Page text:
Feb 2, 2011

Hear Me Out

The deficit model for science communication is one that has been around probably as long as science.  It is hard to put a specific date on it's creation as no one given individual or organization created it, the model just came in to existence.  Today the deficit model is regarded as inefficient and ineffective and the general consensus is that science communication should be done in an open discussion method (Phillips et al 2000), however is this truly the case? 

Before I go on to answer the above proposed question let me step back and provide a little background.  The deficit model for science communication like I mentioned has been around forever.  This model assumes that the “public” is ignorant about science but would readily accept it if they knew more about it.  It then becomes the responsibility of scientists to educate the ignorant masses and effectively pour knowledge into their brains.  This approach basically assumes that to know science is to love science. 

This model means well, the scientists still want to educate the public but what is lost is the engagement of the communication.  Communication cannot simply be one sided with a speaker teaching the masses, it has to be an open discussion allowing for upstream engagement (engaging the public at an early stage of research). 
So is this deficit model really outdated and science communication now works effectively as a discussion? Sadly no.  Using Biometrics as a case study I did research on open discussion events that deal with new Biometric technology when the technology is at an infant state, thus the public could have an influence on the development and the policy.  Here is what I found:

  • There are countless conferences on Biometrics.  Some held by government organizations, some held by organizations centered on advancements of Biometrics.  There was a conference not too long ago in September held by the  Biometric Consortium, and there is one coming up in April (in New Zeland).  These conferences are open to the public and you can attend for the low price of $1,550 (morning tea included).  Obviously for the general public such as you and I interested in Biometrics this is not an acceptable option.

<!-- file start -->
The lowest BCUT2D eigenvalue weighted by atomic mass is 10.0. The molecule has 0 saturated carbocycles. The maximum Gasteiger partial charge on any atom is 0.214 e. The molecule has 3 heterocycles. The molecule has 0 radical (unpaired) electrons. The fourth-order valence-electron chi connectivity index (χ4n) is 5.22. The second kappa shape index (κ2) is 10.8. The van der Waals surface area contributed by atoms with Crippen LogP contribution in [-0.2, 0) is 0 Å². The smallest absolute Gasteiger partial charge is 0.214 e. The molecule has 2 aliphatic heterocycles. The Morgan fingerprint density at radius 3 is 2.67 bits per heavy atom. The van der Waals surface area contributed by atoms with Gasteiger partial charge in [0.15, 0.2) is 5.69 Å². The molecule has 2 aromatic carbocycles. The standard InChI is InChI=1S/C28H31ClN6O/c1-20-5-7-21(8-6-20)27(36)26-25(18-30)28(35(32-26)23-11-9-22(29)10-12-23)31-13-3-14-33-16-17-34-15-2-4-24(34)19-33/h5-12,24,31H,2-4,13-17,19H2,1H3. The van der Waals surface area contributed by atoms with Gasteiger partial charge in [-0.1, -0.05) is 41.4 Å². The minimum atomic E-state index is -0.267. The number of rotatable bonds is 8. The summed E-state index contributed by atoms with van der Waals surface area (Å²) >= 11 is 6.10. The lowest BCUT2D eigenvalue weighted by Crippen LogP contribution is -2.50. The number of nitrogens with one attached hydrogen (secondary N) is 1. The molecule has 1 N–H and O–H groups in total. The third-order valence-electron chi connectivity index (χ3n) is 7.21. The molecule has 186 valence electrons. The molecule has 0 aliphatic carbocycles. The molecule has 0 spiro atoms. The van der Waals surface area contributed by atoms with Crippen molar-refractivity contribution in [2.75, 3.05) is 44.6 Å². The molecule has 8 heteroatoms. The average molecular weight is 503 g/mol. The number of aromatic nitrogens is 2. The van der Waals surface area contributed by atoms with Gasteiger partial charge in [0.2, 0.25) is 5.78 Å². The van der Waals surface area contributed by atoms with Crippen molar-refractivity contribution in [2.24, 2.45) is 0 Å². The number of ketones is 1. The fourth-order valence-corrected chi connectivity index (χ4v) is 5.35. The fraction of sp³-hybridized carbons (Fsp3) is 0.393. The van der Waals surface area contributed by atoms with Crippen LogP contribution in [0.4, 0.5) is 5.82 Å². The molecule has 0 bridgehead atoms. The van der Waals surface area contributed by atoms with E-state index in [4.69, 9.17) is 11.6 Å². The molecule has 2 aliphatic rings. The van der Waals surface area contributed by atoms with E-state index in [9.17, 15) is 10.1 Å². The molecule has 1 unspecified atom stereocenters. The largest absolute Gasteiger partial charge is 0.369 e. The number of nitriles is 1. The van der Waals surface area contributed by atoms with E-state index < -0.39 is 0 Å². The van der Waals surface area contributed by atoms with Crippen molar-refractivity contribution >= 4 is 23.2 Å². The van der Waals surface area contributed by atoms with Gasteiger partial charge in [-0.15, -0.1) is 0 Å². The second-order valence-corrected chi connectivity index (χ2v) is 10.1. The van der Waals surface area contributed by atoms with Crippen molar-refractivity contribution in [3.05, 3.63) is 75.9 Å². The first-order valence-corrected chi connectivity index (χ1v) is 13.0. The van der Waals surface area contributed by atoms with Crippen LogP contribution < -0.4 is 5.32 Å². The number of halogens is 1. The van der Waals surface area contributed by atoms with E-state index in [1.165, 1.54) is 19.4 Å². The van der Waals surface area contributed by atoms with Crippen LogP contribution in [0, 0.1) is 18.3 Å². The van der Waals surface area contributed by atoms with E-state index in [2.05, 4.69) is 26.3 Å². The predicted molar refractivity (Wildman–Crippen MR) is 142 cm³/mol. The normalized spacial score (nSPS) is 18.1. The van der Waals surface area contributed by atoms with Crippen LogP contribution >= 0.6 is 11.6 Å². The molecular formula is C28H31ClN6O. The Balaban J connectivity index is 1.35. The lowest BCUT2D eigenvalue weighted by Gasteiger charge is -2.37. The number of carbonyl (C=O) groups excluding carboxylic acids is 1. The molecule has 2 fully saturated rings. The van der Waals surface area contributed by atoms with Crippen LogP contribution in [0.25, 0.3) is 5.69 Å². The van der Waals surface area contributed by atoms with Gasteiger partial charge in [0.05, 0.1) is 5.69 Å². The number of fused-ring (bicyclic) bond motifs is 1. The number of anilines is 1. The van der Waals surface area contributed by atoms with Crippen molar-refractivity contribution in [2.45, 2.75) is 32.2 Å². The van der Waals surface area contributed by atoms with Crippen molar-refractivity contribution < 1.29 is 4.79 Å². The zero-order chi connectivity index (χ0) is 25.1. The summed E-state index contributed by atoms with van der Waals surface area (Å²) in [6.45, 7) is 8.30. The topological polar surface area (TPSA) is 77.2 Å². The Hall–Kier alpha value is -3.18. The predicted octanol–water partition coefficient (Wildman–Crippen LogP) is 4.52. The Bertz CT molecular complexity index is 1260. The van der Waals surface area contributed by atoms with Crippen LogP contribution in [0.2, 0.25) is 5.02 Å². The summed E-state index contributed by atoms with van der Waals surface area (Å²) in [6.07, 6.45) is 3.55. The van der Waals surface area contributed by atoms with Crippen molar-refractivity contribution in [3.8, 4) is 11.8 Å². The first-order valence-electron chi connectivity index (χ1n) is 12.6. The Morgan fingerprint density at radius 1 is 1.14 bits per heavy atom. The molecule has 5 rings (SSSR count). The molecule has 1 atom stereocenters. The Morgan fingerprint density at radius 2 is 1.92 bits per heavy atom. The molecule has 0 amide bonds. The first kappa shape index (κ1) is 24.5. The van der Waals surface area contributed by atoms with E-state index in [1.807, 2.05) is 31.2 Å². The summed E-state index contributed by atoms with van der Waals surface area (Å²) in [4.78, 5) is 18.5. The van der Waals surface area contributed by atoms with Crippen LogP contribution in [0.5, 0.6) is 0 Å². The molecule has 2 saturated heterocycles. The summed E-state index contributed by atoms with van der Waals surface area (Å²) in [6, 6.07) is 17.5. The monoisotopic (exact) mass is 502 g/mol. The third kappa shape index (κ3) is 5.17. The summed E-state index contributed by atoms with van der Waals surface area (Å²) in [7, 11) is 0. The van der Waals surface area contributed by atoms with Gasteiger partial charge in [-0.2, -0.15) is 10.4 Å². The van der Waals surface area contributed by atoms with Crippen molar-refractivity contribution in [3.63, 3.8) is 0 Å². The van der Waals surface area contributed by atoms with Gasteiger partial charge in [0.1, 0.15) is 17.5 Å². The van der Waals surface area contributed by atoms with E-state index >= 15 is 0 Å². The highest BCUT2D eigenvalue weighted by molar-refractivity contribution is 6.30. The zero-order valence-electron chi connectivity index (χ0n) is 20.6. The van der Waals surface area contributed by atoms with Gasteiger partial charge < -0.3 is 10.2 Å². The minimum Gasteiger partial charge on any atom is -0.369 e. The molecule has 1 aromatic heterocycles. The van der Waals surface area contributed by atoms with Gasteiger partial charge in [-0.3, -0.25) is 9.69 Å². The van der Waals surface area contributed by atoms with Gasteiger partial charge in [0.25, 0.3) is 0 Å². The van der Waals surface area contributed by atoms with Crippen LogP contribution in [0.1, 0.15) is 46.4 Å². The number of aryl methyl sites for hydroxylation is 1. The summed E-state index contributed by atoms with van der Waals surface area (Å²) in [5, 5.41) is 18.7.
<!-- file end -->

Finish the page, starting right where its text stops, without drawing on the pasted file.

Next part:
•  The U.S. government has a Subcommitee for the purpose of discussing Biometrics and Identity management. Great! Sounds exactly like what science communication should be like! However this subcommittee is hardly open to the public, it only includes people from government agencies. 

  • Last but not least I was able to find a forum Forum for exactly the purpose of open discussion.  Sadly however, the forum seems to have failed and seems to have last been updated in 2005. 

The above research shows an inconvenient truth.  Science communication is still very much dominated by the deficit model.  Hopefully someday this will change but for now the deficit model remains king.  So what do you think about all of this?  Do you even care about being able to participate in upstream development? How could the public get more involved in the development cycle? Or is it the responsibility of the organizations to involve us? Let me know your thoughts.




  1. There are times when the deficit model is appropriate. The major problem with it is when it is the only method of communication between parties. The deficit model does little to engage and motivate people about a subject but when used in conjunction with other methods of engagement can help foster the communication process. Sharing information with the public, for example, before a dialogue can strength public knowledge of the subject and improve the questions passed back and forth between the public and the experts during the forum.

  2. I agree that the method of delivery of the deficit model (i.e. lectures, presentations), has its benefits, however, the mindset and purpose of the deficit model is never appropriate in my opinion. Assuming that the public is ignorant never leads to anything helpful and constructive. So the lectures can continue, scientists just need to have a more open mindset about the public and how they perceive things. Thanks for the comment!